Data Pooling and Data Analysis

Extracted data were summarized and pooled. Author, year of publication, type of study, sequence of procedures, time between procedures, number of patients, age of patients, cause of lymphedema, stage of lymphedema, follow-up, and outcomes of included studies were presented.


We found 20, 31, and nine articles in our PubMed, EMBASE, and Ovid Medline search, respectively. From these, only five articles met the inclusion criteria (Figure 1).

All included studies were published between 2014 and 2019. Study descriptions are provided in Table 1.

Author Year Type of Study Sequence of Procedures Time between procedures Number of Patients Age Cause Stage Follow-up Outcomes
Leppapuska IM et al. 2019 Prospective Simultaneous - 48 (LN+LS = 21, LN = 27) Mean: LN+LS = 56.7, LN = 50.2   Breast cancer (n = 20), Hodgkin’s lymphoma (n = 1) II 52 months Volume reduction greater in LN+LS group.
Agko M et al. 2018 Prospective 1st: LN 2nd: LS 6 to 8 months 6 Mean: 52 (range: 27-72) Breast cancer II 23.5 months Volume reduction, incidence of skin infections reduced
Cook KH et al. 2016 Case Report 1st: LS 2nd: LN 10 months 1 52 Breast cancer III 12 months Volume reduction
Nicoli F et al. 2015 Prospective 1st: LN 2nd: LS 1 to 3 months 10 Mean: 54.6+/-9.3 Breast cancer - - Volume reduction
Granzow JW et al. 2014 Case Series 1st: LS 2nd: LN 11 months 2 55 and 63 Breast cancer - - Volume reduction

The age of patients ranged from 27 to 72 years. Lipoaspiration or lymph node transfer was offered after conservative treatment in all studies. Lymphedema developed after breast cancer in almost all patients, except one whose lymphedema was secondary to Hodgkin's lymphoma [1,10-13]. Surgical procedures were applied in patients with stage II or III of lymphedema. The sequence between procedures varied in all studies; two considered lipoaspiration as the first procedure followed by lymph node transfer, two described lymph node transfer as the first step followed by lipoaspiration, and one reported performing both procedures at the same surgery [1,10-13]. The time between lipoaspiration and lymph node transfer when performed at different times ranged from 1 to 11 months. A meaningful volume reduction after both procedures was found in all studies.

Surgical Techniques

For lymphatic reconstruction, the lymph nodes can be harvested from the supraclavicular or groin area, along with the lymphatic vessels and fat [10-11]. Lymph node flaps from the supraclavicular area contain the transverse cervical artery in a sigmoid area of 1.5 cm and should be taken from the posterior triangle of the contralateral or ipsilateral side, with a skin island of 7 cm × 4 cm. If they are harvested from the groin area, an elliptical skin paddle of 6 cm × 4 cm should be harvested in parallel and inferior to the inguinal ligament and medial to the sartorius muscle and should include the superficial circumflex iliac artery and vein. This procedure can be combined with breast reconstruction using deep inferior epigastric perforator or muscle-sparing transverse rectus abdominis flap. In this case, the axillary scar should be removed and the thoracodorsal vessels prepared for the microvascular anastomoses depending on the lower abdominal flap. However, the best recipient site is usually the volar side of the wrist because the flexion of the wrist joint promotes lymph flow. The anastomosis should be done with the palmar branch of the radial artery and vein.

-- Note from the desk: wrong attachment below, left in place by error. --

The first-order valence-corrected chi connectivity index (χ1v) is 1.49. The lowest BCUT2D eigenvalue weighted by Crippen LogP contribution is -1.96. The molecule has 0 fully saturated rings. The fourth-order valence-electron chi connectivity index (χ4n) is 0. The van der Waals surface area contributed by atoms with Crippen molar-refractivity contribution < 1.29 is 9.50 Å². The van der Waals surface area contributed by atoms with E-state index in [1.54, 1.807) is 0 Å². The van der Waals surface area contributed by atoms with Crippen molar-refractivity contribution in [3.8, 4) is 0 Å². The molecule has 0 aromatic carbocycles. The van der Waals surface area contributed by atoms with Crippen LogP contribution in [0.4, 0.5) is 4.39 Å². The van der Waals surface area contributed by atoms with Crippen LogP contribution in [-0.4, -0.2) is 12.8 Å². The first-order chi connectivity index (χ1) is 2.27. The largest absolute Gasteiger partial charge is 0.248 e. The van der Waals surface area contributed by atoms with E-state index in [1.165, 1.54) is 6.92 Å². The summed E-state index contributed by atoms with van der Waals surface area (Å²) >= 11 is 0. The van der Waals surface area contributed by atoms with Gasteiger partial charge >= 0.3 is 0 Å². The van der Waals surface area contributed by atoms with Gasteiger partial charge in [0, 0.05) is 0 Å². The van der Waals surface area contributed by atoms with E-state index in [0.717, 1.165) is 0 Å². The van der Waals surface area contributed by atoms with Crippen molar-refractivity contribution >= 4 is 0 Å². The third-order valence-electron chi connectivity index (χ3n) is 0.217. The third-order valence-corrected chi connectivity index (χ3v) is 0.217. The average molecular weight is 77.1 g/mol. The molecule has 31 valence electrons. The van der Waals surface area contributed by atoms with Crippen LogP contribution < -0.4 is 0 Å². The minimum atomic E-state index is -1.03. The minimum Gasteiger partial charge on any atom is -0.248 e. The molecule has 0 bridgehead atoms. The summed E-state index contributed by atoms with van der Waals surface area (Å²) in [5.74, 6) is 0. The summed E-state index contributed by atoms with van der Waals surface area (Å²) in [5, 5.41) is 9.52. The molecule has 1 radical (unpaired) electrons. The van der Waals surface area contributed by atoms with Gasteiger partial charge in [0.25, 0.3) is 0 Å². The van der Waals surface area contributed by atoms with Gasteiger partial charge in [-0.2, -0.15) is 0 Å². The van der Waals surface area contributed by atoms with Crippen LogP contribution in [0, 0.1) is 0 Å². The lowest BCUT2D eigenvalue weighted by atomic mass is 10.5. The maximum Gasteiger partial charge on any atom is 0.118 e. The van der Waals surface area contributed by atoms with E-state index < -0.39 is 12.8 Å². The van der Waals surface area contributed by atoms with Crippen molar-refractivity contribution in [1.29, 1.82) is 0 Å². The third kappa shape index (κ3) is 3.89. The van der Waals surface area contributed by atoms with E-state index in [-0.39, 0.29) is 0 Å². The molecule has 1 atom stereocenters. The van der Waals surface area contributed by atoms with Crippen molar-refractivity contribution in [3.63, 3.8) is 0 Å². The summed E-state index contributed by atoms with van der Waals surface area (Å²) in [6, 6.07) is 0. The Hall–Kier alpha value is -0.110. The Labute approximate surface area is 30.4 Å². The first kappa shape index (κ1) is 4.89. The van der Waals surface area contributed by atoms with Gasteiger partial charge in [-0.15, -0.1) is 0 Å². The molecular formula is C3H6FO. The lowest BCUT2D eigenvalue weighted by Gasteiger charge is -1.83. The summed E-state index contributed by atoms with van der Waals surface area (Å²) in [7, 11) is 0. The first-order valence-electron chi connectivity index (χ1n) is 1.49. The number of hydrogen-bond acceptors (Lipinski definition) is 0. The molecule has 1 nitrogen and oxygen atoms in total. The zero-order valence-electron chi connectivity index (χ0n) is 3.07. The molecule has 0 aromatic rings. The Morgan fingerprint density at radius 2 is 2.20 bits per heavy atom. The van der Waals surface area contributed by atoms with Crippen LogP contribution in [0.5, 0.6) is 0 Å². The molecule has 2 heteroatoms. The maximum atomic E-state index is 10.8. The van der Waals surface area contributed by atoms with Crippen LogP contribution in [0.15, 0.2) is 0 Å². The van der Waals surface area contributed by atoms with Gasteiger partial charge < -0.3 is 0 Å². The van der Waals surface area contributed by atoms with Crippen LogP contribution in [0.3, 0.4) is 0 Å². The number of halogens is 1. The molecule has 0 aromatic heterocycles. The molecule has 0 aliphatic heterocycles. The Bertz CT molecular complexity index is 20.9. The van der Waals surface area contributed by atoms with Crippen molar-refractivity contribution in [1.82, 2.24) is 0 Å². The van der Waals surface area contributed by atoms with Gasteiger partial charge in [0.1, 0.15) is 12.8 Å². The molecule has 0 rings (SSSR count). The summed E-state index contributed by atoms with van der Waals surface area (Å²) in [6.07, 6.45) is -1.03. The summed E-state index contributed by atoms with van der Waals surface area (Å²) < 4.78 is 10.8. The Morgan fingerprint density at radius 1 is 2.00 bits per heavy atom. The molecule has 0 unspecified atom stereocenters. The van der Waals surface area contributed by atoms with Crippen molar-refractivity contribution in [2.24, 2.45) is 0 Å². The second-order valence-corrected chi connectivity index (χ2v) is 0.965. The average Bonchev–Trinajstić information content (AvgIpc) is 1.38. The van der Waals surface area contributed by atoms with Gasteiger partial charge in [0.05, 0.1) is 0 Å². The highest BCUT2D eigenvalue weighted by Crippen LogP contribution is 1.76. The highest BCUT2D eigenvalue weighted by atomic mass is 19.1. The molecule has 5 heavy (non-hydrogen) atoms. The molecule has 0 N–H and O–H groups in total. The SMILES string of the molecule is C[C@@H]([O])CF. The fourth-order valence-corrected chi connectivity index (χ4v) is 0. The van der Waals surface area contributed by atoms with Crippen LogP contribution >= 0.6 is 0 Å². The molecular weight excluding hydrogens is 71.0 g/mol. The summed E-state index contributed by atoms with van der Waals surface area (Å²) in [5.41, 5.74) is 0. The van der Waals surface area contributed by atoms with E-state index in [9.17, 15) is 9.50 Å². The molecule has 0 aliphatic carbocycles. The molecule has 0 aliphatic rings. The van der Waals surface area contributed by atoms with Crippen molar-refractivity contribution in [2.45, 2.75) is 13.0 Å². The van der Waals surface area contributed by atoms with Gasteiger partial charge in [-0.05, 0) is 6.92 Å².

Liposuction can be performed before, after, or during the dissection of the lymphatic flap, following the dry technique, through the use of a tourniquet making compression of 250 mm Hg for a maximum of 60 minutes, or the wet technique, using 1 mg of epinephrine in 1,000 mL of 0.9% NaCl [10]. Finally, through microcannulas of 1 or 3 mm and small incisions, aspiration of the adipose tissue is achieved. In the postoperative care, patients should use compression level 2 garments for at least six months after the last surgery.


This review critically evaluated the outcomes of combined lipoaspiration and lymph node transfer procedures as a treatment for breast cancer-related lymphedema. We found that all studies reported positive outcomes when both procedures were performed in combination, specifically for patients with stage II or III lymphedema, achieving an immediate decrease of volumes in the affected upper extremities.

Most of the studies evaluating the use of both procedures were observational, without a control group. Leppapuska et al. were the first to compare the outcomes of lymphedema patients treated with lymph node transfer and lipoaspiration with those of patients only receiving lymph node transfer [1]. They found a volume reduction of 87.7% in the group treated with both procedures, without any additional increase after a seven-day stop of use of compression garments in approximately 20 months of follow-up. Volume reduction was greater in the combined group, but the difference was not statistically significant (= 0.28). The outcome of maintaining reduced volume seven days after removing compression garments following the combination therapy is interesting because compression garments are needed to maintain the reduced volume achieved in patients treated only with lipoaspiration, and removing compression garments for one week one year post liposuction has led to an increase in volume up to 370 mL [14-15]. Some studies have suggested that lymph node transfer promotes regeneration of lymphatic tissue three months after surgery [16-17]. This may be beneficial for patients as they can potentially stop using compression garments early and maintain the volume of the affected arm postsurgery.